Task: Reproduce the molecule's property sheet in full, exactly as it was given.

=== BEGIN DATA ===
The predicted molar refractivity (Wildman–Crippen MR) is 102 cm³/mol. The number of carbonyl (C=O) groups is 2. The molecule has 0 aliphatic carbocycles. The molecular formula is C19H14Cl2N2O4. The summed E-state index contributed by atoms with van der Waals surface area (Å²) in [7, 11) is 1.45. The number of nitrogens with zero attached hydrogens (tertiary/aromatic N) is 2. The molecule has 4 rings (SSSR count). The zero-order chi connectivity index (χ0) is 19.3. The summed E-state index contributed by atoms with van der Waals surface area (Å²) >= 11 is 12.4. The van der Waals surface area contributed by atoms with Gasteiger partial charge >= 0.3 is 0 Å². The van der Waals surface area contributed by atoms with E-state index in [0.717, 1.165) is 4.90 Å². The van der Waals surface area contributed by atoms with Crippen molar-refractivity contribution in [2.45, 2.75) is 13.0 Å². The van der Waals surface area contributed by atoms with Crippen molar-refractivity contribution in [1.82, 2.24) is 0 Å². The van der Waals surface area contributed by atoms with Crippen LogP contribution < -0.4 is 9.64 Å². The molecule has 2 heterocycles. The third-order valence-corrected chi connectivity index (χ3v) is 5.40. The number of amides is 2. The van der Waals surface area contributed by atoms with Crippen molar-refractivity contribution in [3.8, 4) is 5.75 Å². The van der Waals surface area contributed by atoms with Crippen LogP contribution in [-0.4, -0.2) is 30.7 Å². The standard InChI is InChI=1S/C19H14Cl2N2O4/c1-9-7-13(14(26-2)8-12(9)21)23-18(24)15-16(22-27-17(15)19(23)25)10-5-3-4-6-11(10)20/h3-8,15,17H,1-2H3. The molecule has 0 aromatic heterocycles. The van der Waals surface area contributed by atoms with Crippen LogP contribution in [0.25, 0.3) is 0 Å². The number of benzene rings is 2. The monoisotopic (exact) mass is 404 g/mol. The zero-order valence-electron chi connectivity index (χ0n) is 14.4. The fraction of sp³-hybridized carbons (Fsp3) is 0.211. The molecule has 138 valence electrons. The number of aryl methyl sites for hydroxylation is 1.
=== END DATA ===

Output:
The predicted molar refractivity (Wildman–Crippen MR) is 102 cm³/mol. The number of carbonyl (C=O) groups is 2. The molecule has 0 aliphatic carbocycles. The molecular formula is C19H14Cl2N2O4. The summed E-state index contributed by atoms with van der Waals surface area (Å²) in [7, 11) is 1.45. The number of nitrogens with zero attached hydrogens (tertiary/aromatic N) is 2. The molecule has 4 rings (SSSR count). The zero-order chi connectivity index (χ0) is 19.3. The summed E-state index contributed by atoms with van der Waals surface area (Å²) >= 11 is 12.4. The van der Waals surface area contributed by atoms with Gasteiger partial charge >= 0.3 is 0 Å². The van der Waals surface area contributed by atoms with E-state index in [0.717, 1.165) is 4.90 Å². The van der Waals surface area contributed by atoms with Crippen molar-refractivity contribution in [2.45, 2.75) is 13.0 Å². The van der Waals surface area contributed by atoms with Crippen molar-refractivity contribution in [1.82, 2.24) is 0 Å². The van der Waals surface area contributed by atoms with Crippen LogP contribution < -0.4 is 9.64 Å². The molecule has 2 heterocycles. The third-order valence-corrected chi connectivity index (χ3v) is 5.40. The number of amides is 2. The van der Waals surface area contributed by atoms with Crippen molar-refractivity contribution in [3.8, 4) is 5.75 Å². The van der Waals surface area contributed by atoms with Crippen LogP contribution in [-0.4, -0.2) is 30.7 Å². The standard InChI is InChI=1S/C19H14Cl2N2O4/c1-9-7-13(14(26-2)8-12(9)21)23-18(24)15-16(22-27-17(15)19(23)25)10-5-3-4-6-11(10)20/h3-8,15,17H,1-2H3. The molecule has 0 aromatic heterocycles. The van der Waals surface area contributed by atoms with Crippen LogP contribution in [0.25, 0.3) is 0 Å². The number of benzene rings is 2. The monoisotopic (exact) mass is 404 g/mol. The zero-order valence-electron chi connectivity index (χ0n) is 14.4. The fraction of sp³-hybridized carbons (Fsp3) is 0.211. The molecule has 138 valence electrons. The number of aryl methyl sites for hydroxylation is 1.